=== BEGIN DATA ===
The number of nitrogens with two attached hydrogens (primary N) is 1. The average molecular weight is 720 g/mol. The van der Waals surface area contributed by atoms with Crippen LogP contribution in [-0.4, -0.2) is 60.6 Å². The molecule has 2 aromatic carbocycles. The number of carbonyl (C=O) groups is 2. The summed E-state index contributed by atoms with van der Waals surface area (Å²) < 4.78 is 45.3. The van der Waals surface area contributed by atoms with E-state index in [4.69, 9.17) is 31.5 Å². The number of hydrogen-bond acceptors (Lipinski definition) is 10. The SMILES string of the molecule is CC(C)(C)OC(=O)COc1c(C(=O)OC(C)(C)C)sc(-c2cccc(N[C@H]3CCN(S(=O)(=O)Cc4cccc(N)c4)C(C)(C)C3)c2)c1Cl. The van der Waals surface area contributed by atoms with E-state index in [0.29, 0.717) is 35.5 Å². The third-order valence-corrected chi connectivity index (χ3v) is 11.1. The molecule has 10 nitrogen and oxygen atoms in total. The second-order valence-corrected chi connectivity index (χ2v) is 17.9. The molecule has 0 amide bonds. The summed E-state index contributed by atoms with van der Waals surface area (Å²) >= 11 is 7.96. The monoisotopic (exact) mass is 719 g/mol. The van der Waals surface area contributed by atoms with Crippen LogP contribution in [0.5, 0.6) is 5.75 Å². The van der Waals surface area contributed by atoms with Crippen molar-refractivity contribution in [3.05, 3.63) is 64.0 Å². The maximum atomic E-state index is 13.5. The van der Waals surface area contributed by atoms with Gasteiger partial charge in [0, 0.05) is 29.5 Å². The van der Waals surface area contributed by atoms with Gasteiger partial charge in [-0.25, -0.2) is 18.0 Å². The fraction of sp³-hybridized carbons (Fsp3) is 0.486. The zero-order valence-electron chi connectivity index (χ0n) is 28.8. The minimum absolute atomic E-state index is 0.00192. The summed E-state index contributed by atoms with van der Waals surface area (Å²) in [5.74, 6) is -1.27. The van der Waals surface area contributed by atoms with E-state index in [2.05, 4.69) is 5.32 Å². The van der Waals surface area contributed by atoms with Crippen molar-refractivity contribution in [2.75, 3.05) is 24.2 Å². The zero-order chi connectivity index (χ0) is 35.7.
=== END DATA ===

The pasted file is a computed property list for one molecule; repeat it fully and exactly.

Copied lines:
The number of nitrogens with two attached hydrogens (primary N) is 1. The average molecular weight is 720 g/mol. The van der Waals surface area contributed by atoms with Crippen LogP contribution in [-0.4, -0.2) is 60.6 Å². The molecule has 2 aromatic carbocycles. The number of carbonyl (C=O) groups is 2. The summed E-state index contributed by atoms with van der Waals surface area (Å²) < 4.78 is 45.3. The van der Waals surface area contributed by atoms with E-state index in [4.69, 9.17) is 31.5 Å². The number of hydrogen-bond acceptors (Lipinski definition) is 10. The SMILES string of the molecule is CC(C)(C)OC(=O)COc1c(C(=O)OC(C)(C)C)sc(-c2cccc(N[C@H]3CCN(S(=O)(=O)Cc4cccc(N)c4)C(C)(C)C3)c2)c1Cl. The van der Waals surface area contributed by atoms with E-state index in [0.29, 0.717) is 35.5 Å². The third-order valence-corrected chi connectivity index (χ3v) is 11.1. The molecule has 10 nitrogen and oxygen atoms in total. The second-order valence-corrected chi connectivity index (χ2v) is 17.9. The molecule has 0 amide bonds. The summed E-state index contributed by atoms with van der Waals surface area (Å²) >= 11 is 7.96. The monoisotopic (exact) mass is 719 g/mol. The van der Waals surface area contributed by atoms with Crippen LogP contribution in [0.5, 0.6) is 5.75 Å². The van der Waals surface area contributed by atoms with Crippen molar-refractivity contribution in [3.05, 3.63) is 64.0 Å². The maximum atomic E-state index is 13.5. The van der Waals surface area contributed by atoms with Gasteiger partial charge in [0, 0.05) is 29.5 Å². The van der Waals surface area contributed by atoms with Gasteiger partial charge in [-0.25, -0.2) is 18.0 Å². The fraction of sp³-hybridized carbons (Fsp3) is 0.486. The zero-order valence-electron chi connectivity index (χ0n) is 28.8. The minimum absolute atomic E-state index is 0.00192. The summed E-state index contributed by atoms with van der Waals surface area (Å²) in [5.74, 6) is -1.27. The van der Waals surface area contributed by atoms with E-state index in [2.05, 4.69) is 5.32 Å². The van der Waals surface area contributed by atoms with Crippen molar-refractivity contribution in [2.75, 3.05) is 24.2 Å². The zero-order chi connectivity index (χ0) is 35.7.